Stránka:roll 1917.djvu/260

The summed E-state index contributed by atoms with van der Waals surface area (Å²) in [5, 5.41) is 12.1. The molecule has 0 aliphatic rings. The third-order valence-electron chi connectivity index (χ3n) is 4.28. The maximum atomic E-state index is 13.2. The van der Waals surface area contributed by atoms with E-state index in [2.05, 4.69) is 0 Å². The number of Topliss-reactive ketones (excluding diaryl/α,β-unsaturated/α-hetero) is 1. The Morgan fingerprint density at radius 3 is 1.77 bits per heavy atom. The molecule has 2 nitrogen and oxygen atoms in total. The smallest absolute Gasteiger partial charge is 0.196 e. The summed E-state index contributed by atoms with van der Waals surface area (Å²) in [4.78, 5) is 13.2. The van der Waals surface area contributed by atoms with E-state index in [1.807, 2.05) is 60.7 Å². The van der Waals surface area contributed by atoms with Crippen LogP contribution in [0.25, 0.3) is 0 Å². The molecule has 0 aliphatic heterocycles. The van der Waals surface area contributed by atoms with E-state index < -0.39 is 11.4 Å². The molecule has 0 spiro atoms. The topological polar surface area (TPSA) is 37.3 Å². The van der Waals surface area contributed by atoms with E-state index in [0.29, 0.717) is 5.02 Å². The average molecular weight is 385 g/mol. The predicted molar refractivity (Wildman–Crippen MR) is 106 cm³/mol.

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228 Woodcraft Manual for Boys ened between the yarns, odds on one side, evens on the‘other, to hold the yarns open until the rug is all done, but about one inch when it is drawn out. Now, with a needle, the yarns or strings for the warp are stretched from one yam-beam to another, as a continuous string. The exact method is shown on a larger scale in the upper figure I I. The batten or spreader J is a piece of light wood two inches wide and one half inch thick, with square edges, 'but thin, sharp point, and about as long as the yarn-beam. Now, we are ready to begin. Run the batten between the yarns under the sticks H H. Then drop it to the bottom and turn it flatwise, thus spreading the yarns apart in two rows. Lay a line of soft bark, rags, or other woof in this opening on top of the batten, making sure that it projects a couple of inches at . each end. Double these long ends around the strong cords FF then back along themselves. Now draw out the spreading bat- ten and press the woof down tight. Run the batten through alternate threads again, but the reverse way of last, and this time it goes more slowly for the lack of a guide rod.’ Lay a new line of woof as above. When the rug is all finished, except the top inch or more, draw out the rod H H and fill the warp to the top. _ Finally cut and draw out the spiral cords on each yarn-beam. This frees the rug, which is finished, excepting for trim and bind- ing, when such are desired. * Those who want full details of the best Navajo looms and methods will find them in Dr. Washington Matthew’s article ' on Navajo Weavers, 3d Annual Report, Bu‘r. of Ethnology, 2 1881-2. Washington, 1884. -1‘1. . N $‘K—vfl'w‘_A———_ ‘L Camp Rake . A camp rake is made of forked branches of oak, beech, hick- ory, or other hard wood, thus: Cut a handle an inch thick B C and 4 feet long, of the shape shown. Flatten it on each side of A, and make a gimlet—hole through. Now cut ten branches of the shape D E, each about 20 inches long. Flatten them at the E end, and make a gimlet-hole through each. Fasten all together, ‘This is done much more quickly by help of a heald-rod, that is, a hori- zontal stick as wide as the blanket, with every other strand of the warp loosely looped to it by a runniriticord near the to . When this rod is pulled forward it reverses the set of e threads and a ows the batten to drop in at once. - V